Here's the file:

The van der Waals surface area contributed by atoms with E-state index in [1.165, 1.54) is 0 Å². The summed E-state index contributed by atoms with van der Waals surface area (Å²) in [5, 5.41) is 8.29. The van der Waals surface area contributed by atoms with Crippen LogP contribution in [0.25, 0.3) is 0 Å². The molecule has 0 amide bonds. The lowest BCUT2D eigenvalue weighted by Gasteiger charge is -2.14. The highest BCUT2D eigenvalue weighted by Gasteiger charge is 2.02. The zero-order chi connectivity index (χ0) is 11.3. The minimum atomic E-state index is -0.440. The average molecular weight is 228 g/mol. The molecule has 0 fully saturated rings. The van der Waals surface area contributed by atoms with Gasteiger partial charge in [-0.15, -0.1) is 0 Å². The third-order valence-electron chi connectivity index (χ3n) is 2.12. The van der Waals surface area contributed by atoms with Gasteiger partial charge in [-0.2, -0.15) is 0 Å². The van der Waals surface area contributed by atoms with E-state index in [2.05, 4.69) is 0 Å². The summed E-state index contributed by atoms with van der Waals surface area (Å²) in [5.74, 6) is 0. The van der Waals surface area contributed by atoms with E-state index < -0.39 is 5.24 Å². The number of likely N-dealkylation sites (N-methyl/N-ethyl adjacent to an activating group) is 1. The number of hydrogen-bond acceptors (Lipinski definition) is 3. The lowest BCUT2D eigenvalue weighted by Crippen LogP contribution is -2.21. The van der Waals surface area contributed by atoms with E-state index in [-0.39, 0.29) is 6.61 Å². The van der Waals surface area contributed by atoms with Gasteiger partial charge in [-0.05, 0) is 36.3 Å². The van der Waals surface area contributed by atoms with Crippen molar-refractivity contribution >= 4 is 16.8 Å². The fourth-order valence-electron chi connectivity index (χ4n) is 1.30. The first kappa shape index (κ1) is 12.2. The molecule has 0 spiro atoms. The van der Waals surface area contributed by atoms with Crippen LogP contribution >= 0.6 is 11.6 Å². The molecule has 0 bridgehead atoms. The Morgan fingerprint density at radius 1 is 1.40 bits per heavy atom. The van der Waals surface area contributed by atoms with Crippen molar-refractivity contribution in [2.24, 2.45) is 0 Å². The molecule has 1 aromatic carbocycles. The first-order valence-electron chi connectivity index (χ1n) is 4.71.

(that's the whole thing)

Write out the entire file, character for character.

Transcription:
The van der Waals surface area contributed by atoms with E-state index in [1.165, 1.54) is 0 Å². The summed E-state index contributed by atoms with van der Waals surface area (Å²) in [5, 5.41) is 8.29. The van der Waals surface area contributed by atoms with Crippen LogP contribution in [0.25, 0.3) is 0 Å². The molecule has 0 amide bonds. The lowest BCUT2D eigenvalue weighted by Gasteiger charge is -2.14. The highest BCUT2D eigenvalue weighted by Gasteiger charge is 2.02. The zero-order chi connectivity index (χ0) is 11.3. The minimum atomic E-state index is -0.440. The average molecular weight is 228 g/mol. The molecule has 0 fully saturated rings. The van der Waals surface area contributed by atoms with Gasteiger partial charge in [-0.15, -0.1) is 0 Å². The third-order valence-electron chi connectivity index (χ3n) is 2.12. The van der Waals surface area contributed by atoms with Gasteiger partial charge in [-0.2, -0.15) is 0 Å². The van der Waals surface area contributed by atoms with E-state index in [2.05, 4.69) is 0 Å². The summed E-state index contributed by atoms with van der Waals surface area (Å²) in [5.74, 6) is 0. The van der Waals surface area contributed by atoms with E-state index < -0.39 is 5.24 Å². The number of likely N-dealkylation sites (N-methyl/N-ethyl adjacent to an activating group) is 1. The number of hydrogen-bond acceptors (Lipinski definition) is 3. The lowest BCUT2D eigenvalue weighted by Crippen LogP contribution is -2.21. The van der Waals surface area contributed by atoms with E-state index in [-0.39, 0.29) is 6.61 Å². The van der Waals surface area contributed by atoms with Gasteiger partial charge in [-0.05, 0) is 36.3 Å². The van der Waals surface area contributed by atoms with Crippen molar-refractivity contribution >= 4 is 16.8 Å². The fourth-order valence-electron chi connectivity index (χ4n) is 1.30. The first kappa shape index (κ1) is 12.2. The molecule has 0 spiro atoms. The van der Waals surface area contributed by atoms with Crippen LogP contribution >= 0.6 is 11.6 Å². The molecule has 0 bridgehead atoms. The Morgan fingerprint density at radius 1 is 1.40 bits per heavy atom. The van der Waals surface area contributed by atoms with Crippen molar-refractivity contribution in [2.24, 2.45) is 0 Å². The molecule has 1 aromatic carbocycles. The first-order valence-electron chi connectivity index (χ1n) is 4.71.